“Never buy Endowment Policies or Money Back Policies – they have the worst returns.”
“Never mix Insurance and Investment.”
“Don’t buy any Life Insurance except Term Insurance.”
These are opinions that you may have heard or read at some time. And these are based on logical facts, there is nothing wrong about them. But all this is not necessarily true for everyone, every time. Here’s how and why.
How do Endowment policies and Money-Back policies work
- Tax-free returns of about 5-6 % since premium is invested in Govt. bonds with sovereign guarantee.
- For the same reason, they are also extremely safe and there is no chance of loss of capital.
- Bonuses are accumulated and are paid on death or when the policy matures, whichever is earlier.
- These policies also come with an element of Life Insurance which is typically 10 times the total annual premium.
- A typical premium payment period is 15-20 years. A long period, really.
- If you miss paying a premium the policy lapses and you don’t get any further benefits.
- To exit from the policy for whatever reason, you can surrender it, but you get lesser than what you have paid as premium, i.e. negative returns.
- Some endowment policies offer limited liquidity through a loan, which comes at an interest rate and needs to be ‘paid back into the policy account’.
The Case for Endowment Policies for achieving Long Term Goals
< For everything you read next, remember this phrase “for achieving long term goals”. And read with an open mind to understand this perspective.
Let me use an example here to make things clear.
Pradeep is a conservative 25-year old export manager working in Noida, NCR. He is a graduate in commerce from Jaipur, earns about Rs. 4 lakhs per annum and just got married a few months back. His wife manages the housework. Since he has started working only 2 years back, he has limited savings as most of it was spent on himself. He has dreams of raising a family, providing for the family, meeting the children’s education and marriage expenses and also saving enough money for his retired life. He rides a Honda Splendor to work, but wants to buy a Maruti Alto in a few years time. He spends a substantial amount of money as rental income and so is contemplating buying a small house through a loan.
A friend of his, who is a life insurance agent approaches him, asks him some questions and then recommends that Pradeep should buy an endowment policy. Pradeep is concerned about returns, the high surrender charges and poor liquidity of the policy. To substantiate, these are the reasons the agent provides.
“Wealth Creation for the long term is all about Investment Discipline.”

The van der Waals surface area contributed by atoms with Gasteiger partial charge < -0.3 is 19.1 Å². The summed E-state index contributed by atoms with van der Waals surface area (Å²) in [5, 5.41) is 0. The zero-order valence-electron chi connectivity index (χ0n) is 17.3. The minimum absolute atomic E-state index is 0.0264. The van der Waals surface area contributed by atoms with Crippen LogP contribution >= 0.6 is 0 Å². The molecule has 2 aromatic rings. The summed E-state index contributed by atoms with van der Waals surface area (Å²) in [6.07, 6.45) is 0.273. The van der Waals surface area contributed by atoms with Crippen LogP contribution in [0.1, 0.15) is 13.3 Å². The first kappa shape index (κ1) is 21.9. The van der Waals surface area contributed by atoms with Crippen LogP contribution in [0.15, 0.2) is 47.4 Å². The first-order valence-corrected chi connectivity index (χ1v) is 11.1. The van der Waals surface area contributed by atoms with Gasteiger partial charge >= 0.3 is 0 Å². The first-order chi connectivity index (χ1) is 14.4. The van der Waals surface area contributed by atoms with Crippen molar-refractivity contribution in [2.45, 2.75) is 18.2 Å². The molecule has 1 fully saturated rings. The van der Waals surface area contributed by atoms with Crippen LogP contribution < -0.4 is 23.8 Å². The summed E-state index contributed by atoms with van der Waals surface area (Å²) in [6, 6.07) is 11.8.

There are several investment options available including FD, RD, Bonds, etc. But they lack a very important feature – enforced discipline. You may invest in an FD this year, but in the next year you may have expense pressure if a child is born in the family and end up not investing at all that year. That’s an opportunity lost for ever. Endowment policies force you to keep aside a certain amount of money every year (since the policy will lapse otherwise and all earlier premiums can be lost) whatever be your expense pressures. You may even have to reduce some frivolous expenses, which is a good thing because you end up using your money better and not compromising on your long term goals.
“High Surrender charges are a deterrent for stopping investment and encourage regular investing.”
If you ever think of stopping the policy and redeeming it, remember that surrendering endowment policies means losing some part of the premiums that you have already paid. So the high surrender charges will actually push you towards meeting your long-term goals.
“Poor liquidity is a good thing – it ensures you use the money efficiently and for the goal it was meant.“
In case you have a sudden need for money, endowment policies do offer a loan facility. But it is limited to a certain portion of the premiums that you have paid, and you need to pay back into the account to continue the policy. So this limited liquidity ensures that the policy continues and that your long-term goals are not compromised.
The agent then goes on to show Pradeep how endowment policies scores over other financial instruments in Pradeep’s case. Shown below is the table he used.
Click anywhere on the table below to see it full screen
Conclusion : Goal-based savings can be truly guaranteed only by Endowment Policies.
The agent then gives him the comfort of a recent change by IRDA on endowment plans, listed below.
Changes in Endowment Policies from Jan 1, 2014
- Surrender value of endowment policies has been increased, so losses on surrender, just in case, are minimal
- Death benefit for endowment policies is now at least 10 times the annual premium, giving you better protection in case of death
- Commissions have been reduced, making the endowment policies more efficient, which means that returns will improve.
Pradeep is now fully convinced and decides to go for the endowment plan.
Some of us are very disciplined with our investment behavior and adhere to Warren Buffet’s famous quote on saving : “Don’t save what is left after spending; spend what is left after saving.” You should go ahead and make your choice with products like PPF, FD, RD, etc. If you are okay with taking a little risk, MF and ULIPs are great instruments for wealth creation in the long term. But beware of the liquidity option!
For the large majority which is unfortunately less disciplined, Endowment Policies will continue to be a great option. Slightly lesser returns maybe, but guaranteed achievement of your goals.